Two programmes in which Simon Weston explores the duties and lifestyles of the last British forces to be posted to Hong Kong. This week he flies with the RAF over the most populated square mile on earth and clings to the Royal Navy's fast-pursuit craft on a dawn anti-pirate operation. Producer Tim Green Repeated Sunday 5.00pm
Russell Davies explores words and the way we speak.
Can You Hear Me, Mother?Simon Callow talks about the challenge of Projecting the voice to the back of a theatre. Plus the People's Lexicon of English that listeners would like to see Preserved is revealed. Last in series. Producer Emma Kingsley
By Lynne Truss , with Michael Maloney as Mick and Haydn Gwynne as Hilary. Mick and Hilary have half an hour before they leave on holiday. But Mick keeps disappearing off to the shops. Will Hilary get him to the airport on time? Director Peter Kavanagh
Paul Vaughan talks to Sir Roy Strong as he publishes his diary covering his time as director of the Victoria and Albert Museum. Plus a review of John Burnside
's novel The Dumb House.
Producer Jerome Weatheraid
Revised repeat at 9.30pm
By Andy and Eric Merriman.
A six-part comedy about a family with a young daughter who has Down's syndrome. Starring Peter Davison as Richard Stubbs and Samantha Bond as Sarah Stubbs.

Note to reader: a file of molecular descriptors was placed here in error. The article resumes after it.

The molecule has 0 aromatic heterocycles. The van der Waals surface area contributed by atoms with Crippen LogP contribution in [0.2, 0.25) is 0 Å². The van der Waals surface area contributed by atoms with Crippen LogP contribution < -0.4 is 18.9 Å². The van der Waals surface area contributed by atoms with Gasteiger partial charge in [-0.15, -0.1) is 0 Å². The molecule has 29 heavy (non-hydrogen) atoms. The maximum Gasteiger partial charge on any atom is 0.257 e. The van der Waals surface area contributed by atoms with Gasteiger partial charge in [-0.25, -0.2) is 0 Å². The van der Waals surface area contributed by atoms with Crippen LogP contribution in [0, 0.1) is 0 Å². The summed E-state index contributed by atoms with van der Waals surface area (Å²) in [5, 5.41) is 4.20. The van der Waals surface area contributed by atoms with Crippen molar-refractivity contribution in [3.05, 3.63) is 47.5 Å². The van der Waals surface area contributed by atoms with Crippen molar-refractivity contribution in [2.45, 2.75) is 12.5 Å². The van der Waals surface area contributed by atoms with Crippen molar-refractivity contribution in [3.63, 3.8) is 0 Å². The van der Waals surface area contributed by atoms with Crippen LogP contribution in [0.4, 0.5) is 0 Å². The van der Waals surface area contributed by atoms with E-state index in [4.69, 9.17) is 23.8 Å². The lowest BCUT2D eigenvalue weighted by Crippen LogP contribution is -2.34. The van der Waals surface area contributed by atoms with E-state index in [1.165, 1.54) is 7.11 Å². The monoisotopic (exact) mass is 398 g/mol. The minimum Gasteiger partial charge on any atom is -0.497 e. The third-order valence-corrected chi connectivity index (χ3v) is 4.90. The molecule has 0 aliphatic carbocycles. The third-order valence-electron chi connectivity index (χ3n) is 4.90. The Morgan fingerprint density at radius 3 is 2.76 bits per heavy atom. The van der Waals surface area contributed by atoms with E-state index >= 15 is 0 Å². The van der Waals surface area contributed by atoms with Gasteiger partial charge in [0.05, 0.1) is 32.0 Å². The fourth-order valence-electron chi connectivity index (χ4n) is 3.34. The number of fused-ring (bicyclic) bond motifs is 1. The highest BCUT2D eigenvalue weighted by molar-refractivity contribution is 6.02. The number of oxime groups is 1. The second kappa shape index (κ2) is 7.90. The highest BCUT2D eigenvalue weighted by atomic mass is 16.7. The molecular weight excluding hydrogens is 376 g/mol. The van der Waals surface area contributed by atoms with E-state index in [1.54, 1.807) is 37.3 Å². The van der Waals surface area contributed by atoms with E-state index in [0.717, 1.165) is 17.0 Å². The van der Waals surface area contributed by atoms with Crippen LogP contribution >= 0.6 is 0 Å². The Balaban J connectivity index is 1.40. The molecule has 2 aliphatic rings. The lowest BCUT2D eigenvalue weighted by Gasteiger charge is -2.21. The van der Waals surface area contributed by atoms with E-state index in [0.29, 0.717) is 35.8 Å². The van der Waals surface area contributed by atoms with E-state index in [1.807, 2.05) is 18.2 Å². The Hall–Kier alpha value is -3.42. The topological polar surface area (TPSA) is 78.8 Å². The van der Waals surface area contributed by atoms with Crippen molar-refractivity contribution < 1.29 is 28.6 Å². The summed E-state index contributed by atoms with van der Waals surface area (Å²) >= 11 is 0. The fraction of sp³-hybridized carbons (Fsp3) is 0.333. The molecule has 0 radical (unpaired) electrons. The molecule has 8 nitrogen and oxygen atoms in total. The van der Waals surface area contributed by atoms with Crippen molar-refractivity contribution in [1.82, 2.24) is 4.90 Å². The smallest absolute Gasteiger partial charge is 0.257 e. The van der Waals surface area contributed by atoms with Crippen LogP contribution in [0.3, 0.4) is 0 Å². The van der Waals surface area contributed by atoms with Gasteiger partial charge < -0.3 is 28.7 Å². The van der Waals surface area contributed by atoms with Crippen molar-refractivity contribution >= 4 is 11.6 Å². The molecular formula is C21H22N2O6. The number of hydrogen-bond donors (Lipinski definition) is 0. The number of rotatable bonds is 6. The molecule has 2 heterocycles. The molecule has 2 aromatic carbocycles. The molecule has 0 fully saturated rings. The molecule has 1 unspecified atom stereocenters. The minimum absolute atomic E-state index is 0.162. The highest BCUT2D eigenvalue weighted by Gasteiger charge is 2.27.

2: Sarah's mother Bea comes to stay, bringing with her a horsebox full of expressionist art and three moulting cats.
Producer Gareth Edwards Repeat
Alun Lewis with the series that walks through the minefield of the information age. Today he wanders down to a street in London to meet an on-line neighbourhood where the houses are networked together. He finds out how they are getting to grips with the information age, and discovers just what it can do for fly-fishing. Producer Rami Tzabar
Six people reflect on the significant part the night has played in their lives, and on the words, music and paintings they associate with night-time.
3: Sir Julian Critchley looks back at the three things which have kept him away from his beauty sleep: passion, pain and politics.
Producer Jane Ray Repeat
There are more than 5 million programme listings in Genome. This is a
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given time. It should be viewed in this context and with the
understanding that it reflects the attitudes and standards of its time
- not those of today.
To read scans of the Radio Times magazines from the 1920s, 30s, 40s and
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Genome is a digitised version of the Radio Times from 1923 to 2009 and
is made available for internal research purposes only. You will need to
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programmes, online etc.
This internal version of Genome, which includes all the magazine covers,
images and articles as well as the programme listings from the Radio
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